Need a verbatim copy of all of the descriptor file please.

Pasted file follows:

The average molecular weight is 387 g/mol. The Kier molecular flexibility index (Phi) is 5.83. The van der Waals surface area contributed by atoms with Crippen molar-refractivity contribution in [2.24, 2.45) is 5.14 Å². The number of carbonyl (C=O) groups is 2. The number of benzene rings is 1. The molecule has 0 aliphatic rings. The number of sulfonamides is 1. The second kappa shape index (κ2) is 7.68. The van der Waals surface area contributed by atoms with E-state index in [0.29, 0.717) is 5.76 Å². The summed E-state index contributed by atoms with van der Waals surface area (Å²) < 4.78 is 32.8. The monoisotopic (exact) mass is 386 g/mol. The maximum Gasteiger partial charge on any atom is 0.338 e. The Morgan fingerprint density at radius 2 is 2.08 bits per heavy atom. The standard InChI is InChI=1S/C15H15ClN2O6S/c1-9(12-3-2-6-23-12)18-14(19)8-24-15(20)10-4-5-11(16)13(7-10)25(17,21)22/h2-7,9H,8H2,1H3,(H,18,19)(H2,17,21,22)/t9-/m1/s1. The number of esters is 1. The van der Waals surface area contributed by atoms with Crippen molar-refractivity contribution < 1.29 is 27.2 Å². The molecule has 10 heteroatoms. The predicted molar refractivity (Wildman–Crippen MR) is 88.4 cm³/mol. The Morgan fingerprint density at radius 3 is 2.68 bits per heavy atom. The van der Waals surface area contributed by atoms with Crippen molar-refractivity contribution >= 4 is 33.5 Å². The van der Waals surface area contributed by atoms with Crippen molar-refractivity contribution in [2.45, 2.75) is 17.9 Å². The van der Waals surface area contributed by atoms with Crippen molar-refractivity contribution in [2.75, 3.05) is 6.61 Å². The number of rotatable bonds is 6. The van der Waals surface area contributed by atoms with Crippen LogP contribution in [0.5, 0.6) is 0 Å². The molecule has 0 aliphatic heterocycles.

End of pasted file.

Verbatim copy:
The average molecular weight is 387 g/mol. The Kier molecular flexibility index (Phi) is 5.83. The van der Waals surface area contributed by atoms with Crippen molar-refractivity contribution in [2.24, 2.45) is 5.14 Å². The number of carbonyl (C=O) groups is 2. The number of benzene rings is 1. The molecule has 0 aliphatic rings. The number of sulfonamides is 1. The second kappa shape index (κ2) is 7.68. The van der Waals surface area contributed by atoms with E-state index in [0.29, 0.717) is 5.76 Å². The summed E-state index contributed by atoms with van der Waals surface area (Å²) < 4.78 is 32.8. The monoisotopic (exact) mass is 386 g/mol. The maximum Gasteiger partial charge on any atom is 0.338 e. The Morgan fingerprint density at radius 2 is 2.08 bits per heavy atom. The standard InChI is InChI=1S/C15H15ClN2O6S/c1-9(12-3-2-6-23-12)18-14(19)8-24-15(20)10-4-5-11(16)13(7-10)25(17,21)22/h2-7,9H,8H2,1H3,(H,18,19)(H2,17,21,22)/t9-/m1/s1. The number of esters is 1. The van der Waals surface area contributed by atoms with Crippen molar-refractivity contribution < 1.29 is 27.2 Å². The molecule has 10 heteroatoms. The predicted molar refractivity (Wildman–Crippen MR) is 88.4 cm³/mol. The Morgan fingerprint density at radius 3 is 2.68 bits per heavy atom. The van der Waals surface area contributed by atoms with Crippen molar-refractivity contribution >= 4 is 33.5 Å². The van der Waals surface area contributed by atoms with Crippen molar-refractivity contribution in [2.45, 2.75) is 17.9 Å². The van der Waals surface area contributed by atoms with Crippen molar-refractivity contribution in [2.75, 3.05) is 6.61 Å². The number of rotatable bonds is 6. The van der Waals surface area contributed by atoms with Crippen LogP contribution in [0.5, 0.6) is 0 Å². The molecule has 0 aliphatic heterocycles.